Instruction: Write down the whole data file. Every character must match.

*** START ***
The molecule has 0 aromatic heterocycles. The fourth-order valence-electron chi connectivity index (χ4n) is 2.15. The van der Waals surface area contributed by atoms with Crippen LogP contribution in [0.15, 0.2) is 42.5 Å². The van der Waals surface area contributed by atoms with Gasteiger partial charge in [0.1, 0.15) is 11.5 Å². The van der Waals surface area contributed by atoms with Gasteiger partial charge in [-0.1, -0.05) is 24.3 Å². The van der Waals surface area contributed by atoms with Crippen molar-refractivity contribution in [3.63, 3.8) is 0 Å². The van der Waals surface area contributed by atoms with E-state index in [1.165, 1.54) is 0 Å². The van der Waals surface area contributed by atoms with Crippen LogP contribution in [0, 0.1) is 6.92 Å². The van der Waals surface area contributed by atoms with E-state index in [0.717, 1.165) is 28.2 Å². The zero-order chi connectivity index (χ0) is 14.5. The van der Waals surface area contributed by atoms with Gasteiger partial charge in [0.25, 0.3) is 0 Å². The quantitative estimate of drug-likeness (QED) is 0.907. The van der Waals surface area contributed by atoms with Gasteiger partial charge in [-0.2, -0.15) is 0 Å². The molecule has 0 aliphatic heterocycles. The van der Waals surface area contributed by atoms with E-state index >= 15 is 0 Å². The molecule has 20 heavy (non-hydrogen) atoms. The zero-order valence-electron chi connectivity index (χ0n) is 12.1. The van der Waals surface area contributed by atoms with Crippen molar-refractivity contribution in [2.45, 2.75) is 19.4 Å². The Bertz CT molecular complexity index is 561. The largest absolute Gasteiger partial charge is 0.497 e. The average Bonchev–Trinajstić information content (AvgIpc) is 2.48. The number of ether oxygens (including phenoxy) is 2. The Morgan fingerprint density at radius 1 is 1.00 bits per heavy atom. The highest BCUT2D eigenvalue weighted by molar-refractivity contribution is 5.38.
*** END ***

The molecule has 0 aromatic heterocycles. The fourth-order valence-electron chi connectivity index (χ4n) is 2.15. The van der Waals surface area contributed by atoms with Crippen LogP contribution in [0.15, 0.2) is 42.5 Å². The van der Waals surface area contributed by atoms with Gasteiger partial charge in [0.1, 0.15) is 11.5 Å². The van der Waals surface area contributed by atoms with Gasteiger partial charge in [-0.1, -0.05) is 24.3 Å². The van der Waals surface area contributed by atoms with Crippen molar-refractivity contribution in [3.63, 3.8) is 0 Å². The van der Waals surface area contributed by atoms with E-state index in [1.165, 1.54) is 0 Å². The van der Waals surface area contributed by atoms with Crippen LogP contribution in [0, 0.1) is 6.92 Å². The van der Waals surface area contributed by atoms with E-state index in [0.717, 1.165) is 28.2 Å². The zero-order chi connectivity index (χ0) is 14.5. The van der Waals surface area contributed by atoms with Gasteiger partial charge in [0.25, 0.3) is 0 Å². The quantitative estimate of drug-likeness (QED) is 0.907. The van der Waals surface area contributed by atoms with Gasteiger partial charge in [-0.2, -0.15) is 0 Å². The molecule has 0 aliphatic heterocycles. The van der Waals surface area contributed by atoms with E-state index >= 15 is 0 Å². The molecule has 20 heavy (non-hydrogen) atoms. The zero-order valence-electron chi connectivity index (χ0n) is 12.1. The van der Waals surface area contributed by atoms with Crippen molar-refractivity contribution in [2.45, 2.75) is 19.4 Å². The Bertz CT molecular complexity index is 561. The largest absolute Gasteiger partial charge is 0.497 e. The average Bonchev–Trinajstić information content (AvgIpc) is 2.48. The number of ether oxygens (including phenoxy) is 2. The Morgan fingerprint density at radius 1 is 1.00 bits per heavy atom. The highest BCUT2D eigenvalue weighted by molar-refractivity contribution is 5.38.